The park (originally of 207 acres) was a medieval deer park, first mentioned in 1319, and it was landscaped during the 18th century as John Rocque's map of Berkshire shows avenues, woodland and possibly water features. The present gardens preserve the remnants of 19th century terraces and a landscaped lake, which is believed to have been created c.1820.

Wokefield Park: garden front

The interior was completely remodelled c.1900 for Alfred Palmer, of the Reading biscuit firm, and nothing survives inside of the Early Georgian or Soane periods.  Instead we have elaborate plasterwork in some of the former reception rooms on the south front, some of it in the Adamesque style typical of c.1900, and a wooden 18th-century style staircase separated from the entrance hall by a screen of fluted Ionic columns.

Descent: sold 1569 to Edmund Plowden (d. 1585); to son, Edmund Plowden (d. 1587); to brother, Francis Plowden (fl. 1620); to son, Francis Plowden who sold 1627 to Peter Weaver; to daughter Elizabeth Weaver, wife of Charles Pearce (d. before 1685) of Eton; to daughter Katherine Pearce, wife of Francis Parry (d. before 1706); to son, Charles Parry (d. by 1734), who rebuilt the house; to son, Charles Parry (d. 1740); to sisters and co-heirs, who sold 1742 to 1st Earl of Uxbridge; to grandson, 2nd Earl of Uxbridge, who sold to Bernard Brocas (d. 1777) of Beaurepaire; to widow, Harriet Brocas (d. 1819) for life and then to grandson, Bernard Brocas (d. 1839); sold after his death to Robert Allfrey (1809-75); to son, Goodrich Holmsdale Allfrey (1835-98); to son, Herbert Cyril Allfrey (1874-1935), who sold 1900 to Alfred Palmer (1852-c.1936); sold 1936 to De La Salle Brothers for use as St. Benedict's Approved School (closed c.1970)... Hotel & Conference Centre since c.1984.

Burrough Court, Burrough-on-the-Hill, Leicestershire

Burrough Court: architect's perspective drawing of 1906.

An Arts & Crafts style house designed by Walter H. Brierley in 1906 for Herbert Allfrey.  It stands in the hunting country around Melton Mowbray and became a fashionable meeting place for the hunting set between the First and Second World Wars when Lady Furness (who preceded Mrs Simpson in the affections of the Prince of Wales) and her husband owned it. Indeed, it was where Lady Furness introduced Mrs. Simpson to the Prince, on 10 January 1931. The house was destroyed by fire in the 1940s, reputedly when some Canadian soldiers stationed there tried to use dynamite to break into a sealed wine cellar; the ruins were later demolished, but the stable court survives and is now used as offices, business units and meeting rooms.

Descent: built c.1906 for Herbert Cyril Allfrey (1874-1935); sold 1919 to Marmaduke Furness (1883-1940), 1st Viscount Furness; to son, William Anthony Furness (1920-95), 2nd Viscount Furness; burnt c.1945.

Newnton House, Long Newnton, Gloucestershire

Newnton House, Long Newnton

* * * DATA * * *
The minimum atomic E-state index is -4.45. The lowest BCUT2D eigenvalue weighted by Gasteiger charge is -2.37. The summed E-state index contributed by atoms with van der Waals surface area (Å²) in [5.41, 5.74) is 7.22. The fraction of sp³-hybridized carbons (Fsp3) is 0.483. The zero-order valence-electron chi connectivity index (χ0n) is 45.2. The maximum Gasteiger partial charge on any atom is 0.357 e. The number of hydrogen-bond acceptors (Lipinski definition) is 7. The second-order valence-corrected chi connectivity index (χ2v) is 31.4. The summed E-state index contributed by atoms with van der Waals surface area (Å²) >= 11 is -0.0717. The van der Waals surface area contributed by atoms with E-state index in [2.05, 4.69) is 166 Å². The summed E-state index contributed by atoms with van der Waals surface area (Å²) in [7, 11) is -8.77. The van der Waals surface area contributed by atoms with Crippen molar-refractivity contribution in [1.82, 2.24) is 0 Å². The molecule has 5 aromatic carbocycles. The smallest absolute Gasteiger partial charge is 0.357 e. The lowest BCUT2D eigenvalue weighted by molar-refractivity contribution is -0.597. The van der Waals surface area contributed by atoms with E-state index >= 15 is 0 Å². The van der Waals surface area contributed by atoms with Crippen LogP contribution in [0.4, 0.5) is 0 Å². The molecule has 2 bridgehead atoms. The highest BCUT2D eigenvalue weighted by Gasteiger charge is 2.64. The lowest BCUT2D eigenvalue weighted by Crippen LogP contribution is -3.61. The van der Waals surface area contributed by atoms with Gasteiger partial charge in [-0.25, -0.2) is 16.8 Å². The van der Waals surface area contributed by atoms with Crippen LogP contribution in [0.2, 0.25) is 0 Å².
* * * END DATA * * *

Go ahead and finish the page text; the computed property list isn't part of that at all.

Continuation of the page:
A seven‑bay, two‑storey house with a pediment over the three central, slightly projecting, bays and with an older wing at the rear. It was built for Thomas White, a Tetbury mercer, between 1799 and 1812 on land he purchased from the Estcourt family.  Caroline White of this family married the architect Samuel Daukes in 1836.  The Estcourts bought Long Newnton back in 1849 and it was let for most of the later 19th and early 20th centuries, but it was sold in about 1919 to Herbert Allfrey.  Inside, the main rooms have nice cornices and chimneypieces, and there is an extremely elegant cantilevered stone staircase with a wrought iron balustrade, which rises tightly in an apsidal staircase hall with good panelled doors set on the curve of the apse.

Descent: Thomas White (1753-1832)...sold 1849 to Thomas Grimston Bucknall Estcourt (1775-1853); to son, Thomas Henry Sutton Sotheron Estcourt (1801-76); to brother, Rev. Edmund Hiley Bucknall Estcourt (1803-94); to son, George Thomas John Sotheron-Estcourt (1839-1915); to distant cousin, Edmund Walter Estcourt who gave the estate in 1919 to son, Thomas Edmund Estcourt (d. 1958), who sold c.1919/20 to Herbert Cyril Allfrey (1874-1935); sold 1936...

Stanbury, Spencers Wood, Berkshire

A large Victorian mansion, built in 1859-60 for Frederick William Allfrey (1819-1915). The house was requisitioned for military use in the Second World War and there was a German Prisoner of War camp here. It was returned to private occupation in the 1950s and a large 19th century conservatory from Maiden Erleigh was re-erected here.  The house was badly damaged by fire in 1960 and subsequently demolished. The conservatory survived the fire and demolition and was sold in the 1980s for re-erection elsewhere; it is believed now to be in Cornwall. A small housing estate was built on part of the site of the house in 1969-70.

Descent: built for Frederick William Allfrey (1819-1915)...requisitioned in Second World War; sold 1945...

Hemingford House, Alveston, Warwickshire

Hemingford House, Alveston